ATHENS, Greece — Parliament passed a crucial austerity bill early today in a vote so close it left the coalition government reeling from dissent.
The bill, which will further slash pensions and salaries, passed 153-128 in the 300-member Parliament. It came hours after rioters rampaged outside Parliament during an anti-austerity demonstration by 80,000 people, clashing with police who responded with tear gas, stun grenades and water cannons.
Approval of the cuts and tax increases worth $17 billion over two years was a big step for Greek efforts to secure the next installment of its international rescue loans and stave off imminent bankruptcy.
The country's international creditors have demanded that the bill and the 2013 budget, due to be voted on Sunday, pass before they consider releasing an already delayed installment from Greece's bailout. Without it, Prime Minister Antonis Samaras says Greece will run out of money Nov. 16.
But the close vote was a major political blow to the three-party coalition government, which holds 176 seats in Parliament. The result shows support for continued austerity three years into Greece's financial crisis is dwindling fast.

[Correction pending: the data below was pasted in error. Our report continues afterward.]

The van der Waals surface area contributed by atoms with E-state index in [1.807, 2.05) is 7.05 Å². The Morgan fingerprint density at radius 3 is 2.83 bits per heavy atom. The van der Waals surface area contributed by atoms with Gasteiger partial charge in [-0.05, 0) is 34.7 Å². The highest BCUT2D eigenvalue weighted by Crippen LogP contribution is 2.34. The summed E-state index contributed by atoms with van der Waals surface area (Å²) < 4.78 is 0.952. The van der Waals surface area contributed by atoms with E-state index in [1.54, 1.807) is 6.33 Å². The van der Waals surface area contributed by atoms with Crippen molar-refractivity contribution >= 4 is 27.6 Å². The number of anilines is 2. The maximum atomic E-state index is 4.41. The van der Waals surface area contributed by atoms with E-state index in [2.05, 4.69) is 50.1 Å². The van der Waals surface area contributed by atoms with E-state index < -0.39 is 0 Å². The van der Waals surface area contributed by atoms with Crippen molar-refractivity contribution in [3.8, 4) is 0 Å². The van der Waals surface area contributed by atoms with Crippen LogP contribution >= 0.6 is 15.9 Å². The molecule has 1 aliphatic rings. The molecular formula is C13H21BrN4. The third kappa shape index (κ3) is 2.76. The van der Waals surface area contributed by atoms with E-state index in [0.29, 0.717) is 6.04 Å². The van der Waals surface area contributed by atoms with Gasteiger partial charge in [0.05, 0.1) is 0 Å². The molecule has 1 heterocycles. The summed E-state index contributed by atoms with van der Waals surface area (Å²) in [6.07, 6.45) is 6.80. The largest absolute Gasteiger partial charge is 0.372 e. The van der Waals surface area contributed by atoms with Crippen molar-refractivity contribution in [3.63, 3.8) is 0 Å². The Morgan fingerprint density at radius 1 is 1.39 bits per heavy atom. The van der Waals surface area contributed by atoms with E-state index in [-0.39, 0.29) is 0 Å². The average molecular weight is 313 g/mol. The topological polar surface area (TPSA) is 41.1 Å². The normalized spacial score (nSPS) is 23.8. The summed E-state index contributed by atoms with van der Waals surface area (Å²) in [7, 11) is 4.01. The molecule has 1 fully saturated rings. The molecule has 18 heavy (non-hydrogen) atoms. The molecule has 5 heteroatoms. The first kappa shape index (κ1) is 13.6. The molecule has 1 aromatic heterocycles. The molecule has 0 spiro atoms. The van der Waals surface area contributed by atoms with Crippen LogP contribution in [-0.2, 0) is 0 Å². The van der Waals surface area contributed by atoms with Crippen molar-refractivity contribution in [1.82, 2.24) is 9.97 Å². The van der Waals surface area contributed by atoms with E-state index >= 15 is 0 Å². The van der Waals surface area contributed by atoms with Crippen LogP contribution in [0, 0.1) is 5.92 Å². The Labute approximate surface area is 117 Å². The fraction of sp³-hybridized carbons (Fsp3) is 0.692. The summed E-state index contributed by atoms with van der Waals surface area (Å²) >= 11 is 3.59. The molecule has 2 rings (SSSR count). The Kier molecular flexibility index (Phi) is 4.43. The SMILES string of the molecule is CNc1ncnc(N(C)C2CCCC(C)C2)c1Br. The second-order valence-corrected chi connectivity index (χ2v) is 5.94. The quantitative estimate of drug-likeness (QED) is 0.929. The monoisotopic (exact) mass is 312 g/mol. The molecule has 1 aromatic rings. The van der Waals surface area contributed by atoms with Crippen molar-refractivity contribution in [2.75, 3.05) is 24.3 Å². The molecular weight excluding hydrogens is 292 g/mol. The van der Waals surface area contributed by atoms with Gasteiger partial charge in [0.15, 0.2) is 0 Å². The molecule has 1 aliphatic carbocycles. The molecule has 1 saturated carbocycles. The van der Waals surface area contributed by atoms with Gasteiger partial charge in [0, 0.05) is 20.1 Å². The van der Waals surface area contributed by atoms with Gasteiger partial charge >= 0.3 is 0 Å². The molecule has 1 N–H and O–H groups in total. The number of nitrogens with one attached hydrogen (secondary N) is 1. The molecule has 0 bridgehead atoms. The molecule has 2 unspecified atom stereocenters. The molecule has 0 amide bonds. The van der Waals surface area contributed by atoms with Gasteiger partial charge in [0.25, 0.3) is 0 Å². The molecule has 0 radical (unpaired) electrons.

"The government now has very little margin to take measures like this again," said Dimitris Mardas, associate professor of economics at the University of Thessaloniki.
After the vote, two of the three coalition parties — Samaras' conservatives and former finance minister Evangelos Venizelos' socialists — expelled a total of seven dissenting deputies from their ranks. Lawmakers from the third, the small Democratic Left, mostly abstained from the vote in accordance with their party's line.
The measures are for next year and 2014, and include new, deep pension cuts and tax hikes, a two-year increase in the retirement age to 67, and laws that will make it easier to fire and transfer civil servants who are currently guaranteed jobs for life.
The reforms aim to lower public debts but will in the process also hurt the economy, set to enter a sixth year of recession with unemployment at a record 25 percent.
Ahead of the vote, tens of thousands of protesters braved torrential rain to shout anti-austerity slogans. The rally eventually turned violent, with hundreds of rioters hurling gasoline bombs and chunks of marble at police. Clouds of tear gas rose from central Syntagma Square as the police fought back.